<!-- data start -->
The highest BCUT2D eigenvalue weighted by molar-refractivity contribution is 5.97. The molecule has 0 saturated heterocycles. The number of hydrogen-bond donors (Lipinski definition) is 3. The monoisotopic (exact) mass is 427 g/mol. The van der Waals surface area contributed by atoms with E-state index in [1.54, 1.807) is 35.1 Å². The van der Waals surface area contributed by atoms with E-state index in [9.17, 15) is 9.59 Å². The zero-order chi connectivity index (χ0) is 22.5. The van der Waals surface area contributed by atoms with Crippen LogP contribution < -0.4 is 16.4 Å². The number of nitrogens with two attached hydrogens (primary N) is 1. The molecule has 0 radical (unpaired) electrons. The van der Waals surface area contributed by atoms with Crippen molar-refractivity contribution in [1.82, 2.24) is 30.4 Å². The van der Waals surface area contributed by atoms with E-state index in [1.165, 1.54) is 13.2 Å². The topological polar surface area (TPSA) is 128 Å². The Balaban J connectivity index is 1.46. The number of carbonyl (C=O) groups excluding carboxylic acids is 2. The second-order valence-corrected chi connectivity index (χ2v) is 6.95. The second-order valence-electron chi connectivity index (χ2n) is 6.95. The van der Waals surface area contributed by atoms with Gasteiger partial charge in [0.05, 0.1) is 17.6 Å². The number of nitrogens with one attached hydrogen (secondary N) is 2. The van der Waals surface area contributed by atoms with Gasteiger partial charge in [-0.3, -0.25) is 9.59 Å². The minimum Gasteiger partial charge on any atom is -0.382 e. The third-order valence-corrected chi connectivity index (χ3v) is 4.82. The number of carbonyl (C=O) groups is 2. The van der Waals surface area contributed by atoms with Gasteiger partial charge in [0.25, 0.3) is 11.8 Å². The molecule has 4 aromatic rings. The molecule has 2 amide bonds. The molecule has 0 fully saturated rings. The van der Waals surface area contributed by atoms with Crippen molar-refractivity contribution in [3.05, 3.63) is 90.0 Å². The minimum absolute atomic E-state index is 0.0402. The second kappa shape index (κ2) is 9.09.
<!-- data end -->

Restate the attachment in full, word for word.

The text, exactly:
The highest BCUT2D eigenvalue weighted by molar-refractivity contribution is 5.97. The molecule has 0 saturated heterocycles. The number of hydrogen-bond donors (Lipinski definition) is 3. The monoisotopic (exact) mass is 427 g/mol. The van der Waals surface area contributed by atoms with E-state index in [1.54, 1.807) is 35.1 Å². The van der Waals surface area contributed by atoms with E-state index in [9.17, 15) is 9.59 Å². The zero-order chi connectivity index (χ0) is 22.5. The van der Waals surface area contributed by atoms with Crippen LogP contribution < -0.4 is 16.4 Å². The number of nitrogens with two attached hydrogens (primary N) is 1. The molecule has 0 radical (unpaired) electrons. The van der Waals surface area contributed by atoms with Crippen molar-refractivity contribution in [1.82, 2.24) is 30.4 Å². The van der Waals surface area contributed by atoms with E-state index in [1.165, 1.54) is 13.2 Å². The topological polar surface area (TPSA) is 128 Å². The Balaban J connectivity index is 1.46. The number of carbonyl (C=O) groups excluding carboxylic acids is 2. The second-order valence-corrected chi connectivity index (χ2v) is 6.95. The second-order valence-electron chi connectivity index (χ2n) is 6.95. The van der Waals surface area contributed by atoms with Gasteiger partial charge in [0.05, 0.1) is 17.6 Å². The number of nitrogens with one attached hydrogen (secondary N) is 2. The van der Waals surface area contributed by atoms with Gasteiger partial charge in [-0.3, -0.25) is 9.59 Å². The minimum Gasteiger partial charge on any atom is -0.382 e. The third-order valence-corrected chi connectivity index (χ3v) is 4.82. The number of carbonyl (C=O) groups is 2. The van der Waals surface area contributed by atoms with Gasteiger partial charge in [0.25, 0.3) is 11.8 Å². The molecule has 4 aromatic rings. The molecule has 2 amide bonds. The molecule has 0 fully saturated rings. The van der Waals surface area contributed by atoms with Crippen molar-refractivity contribution in [3.05, 3.63) is 90.0 Å². The minimum absolute atomic E-state index is 0.0402. The second kappa shape index (κ2) is 9.09.